Oncology Live®
Vol. 25 No. 7
Volume 25
Issue 7

Applying the Heterogeneous Approach From NSCLC to SCLC


Anne Chiang, MD, PhD, discusses understanding the heterogeneity of SCLC to determine which patients will respond to targeted therapy.

Anne Chiang, MD, PhD

Anne Chiang, MD, PhD

As researchers begin to shift from a uniform approach in small cell lung cancer (SCLC) to a more targeted approach, the idea of transcriptomic or molecular subtypes has surfaced, with 4 main subtypes of SCLC identified and others gaining traction thus far.1 Three subtypes of SCLC that have been identified include SCLC-A, which is defined by activation of the ASCL1 gene; SCLC-N by the NEUROD1 gene; and SCLC-P by the POU2F3 gene. Further, SCLC-I has been identified as a fourth major subtype, which is characterized by certain inflammatory characteristics1,2 (Figure).1

“We’re starting to understand more about the biology of SCLC. [Our] work over the years shows that there is heterogeneity, there are different ways to classify SCLC, and, more recently, this idea of transcriptomic or molecular subtypes [has emerged],” Anne Chiang, MD, PhD, associate professor of medicine and associate cancer center director, clinical initiatives, at Yale School of Medicine in New Haven, Connecticut, said in an interview with OncologyLive.



An analysis of the phase 3 IMpower133 trial (NCT02763579) revealed that a higher proportion of long-term survivors (LTS) vs non-LTS with extensive-stage SCLC (ES-SCLC) in both the atezolizumab (Tecentriq) plus carboplatin and etoposide arm and placebo plus carboplatin and etoposide arm had the SCLC-I subtype. Among patients with SCLC-I, a higher proportion of patients were LTS compared with non-LTS (28% vs 11%, respectively) in the atezolizumab arm, as well as the placebo arm (32% vs 18%). LTS were defined as patients who survived at least 18 months post random assignment. Notably, patients with the SCLC-P subtype experienced poor long-term survival.3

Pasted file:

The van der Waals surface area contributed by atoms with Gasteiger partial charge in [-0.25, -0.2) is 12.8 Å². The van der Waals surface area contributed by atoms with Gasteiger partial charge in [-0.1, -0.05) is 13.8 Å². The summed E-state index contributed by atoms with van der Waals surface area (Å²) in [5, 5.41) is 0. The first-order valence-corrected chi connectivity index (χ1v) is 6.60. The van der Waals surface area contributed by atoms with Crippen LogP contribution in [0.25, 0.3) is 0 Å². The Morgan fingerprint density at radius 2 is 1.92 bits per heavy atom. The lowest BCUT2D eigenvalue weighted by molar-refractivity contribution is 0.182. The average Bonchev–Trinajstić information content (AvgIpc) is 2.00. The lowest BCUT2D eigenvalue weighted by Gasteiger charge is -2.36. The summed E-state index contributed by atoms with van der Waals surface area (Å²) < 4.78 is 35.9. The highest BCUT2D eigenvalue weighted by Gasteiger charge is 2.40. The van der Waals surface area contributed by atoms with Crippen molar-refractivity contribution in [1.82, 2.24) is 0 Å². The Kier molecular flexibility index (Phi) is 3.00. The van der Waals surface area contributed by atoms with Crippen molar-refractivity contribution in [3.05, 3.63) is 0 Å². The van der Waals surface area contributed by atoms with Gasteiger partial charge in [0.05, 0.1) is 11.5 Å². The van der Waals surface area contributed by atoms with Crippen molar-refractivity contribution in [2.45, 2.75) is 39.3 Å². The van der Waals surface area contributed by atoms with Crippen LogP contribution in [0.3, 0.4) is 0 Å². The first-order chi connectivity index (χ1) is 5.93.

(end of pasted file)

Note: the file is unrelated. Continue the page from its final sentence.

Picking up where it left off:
Investigators are also beginning to examine the YAP1 transcription regulator and its role in defining a SCLC subset with the proposed SCLC-Y subgroup.1

“The idea of being able to subtype SCLC, and that different subtypes have therapeutic vulnerabilities, is interesting. Another example of a predictive biomarker for targeting the DNA damage response that looks promising is the SLFN11 protein,” Chiang said. “The phase 2 S1929 [study (NCT04334941)] in the maintenance setting took patients who had SLFN11-positive disease by immunohistochemistry and found that those patients, when treated with maintenance with a PARP inhibitor hitting the DNA repair pathway, seemed to do significantly better than patients who were SLFN11 negative.”

In S1929, maintenance atezolizumab plus talazoparib (Talzenna) improved progression-free survival (PFS) vs maintenance atezolizumab monotherapy in patients with SLFN11-positive ES-SCLC, meeting the study’s primary end point. Investigators noted that the study’s outcomes represent the feasibility of conducting biomarker selected trials in SCLC.4

Data from the trial demonstrated that the median PFS for patients treated with atezolizumab plus talazoparib (n = 54) was 4.2 months (80% CI, 2.8-4.7) vs 2.8 months (80% CI, 2.0-2.9) with atezolizumab alone (n = 52; HR, 0.70; 80% CI, 0.52-0.94; 1-sided log rank stratified P = .056).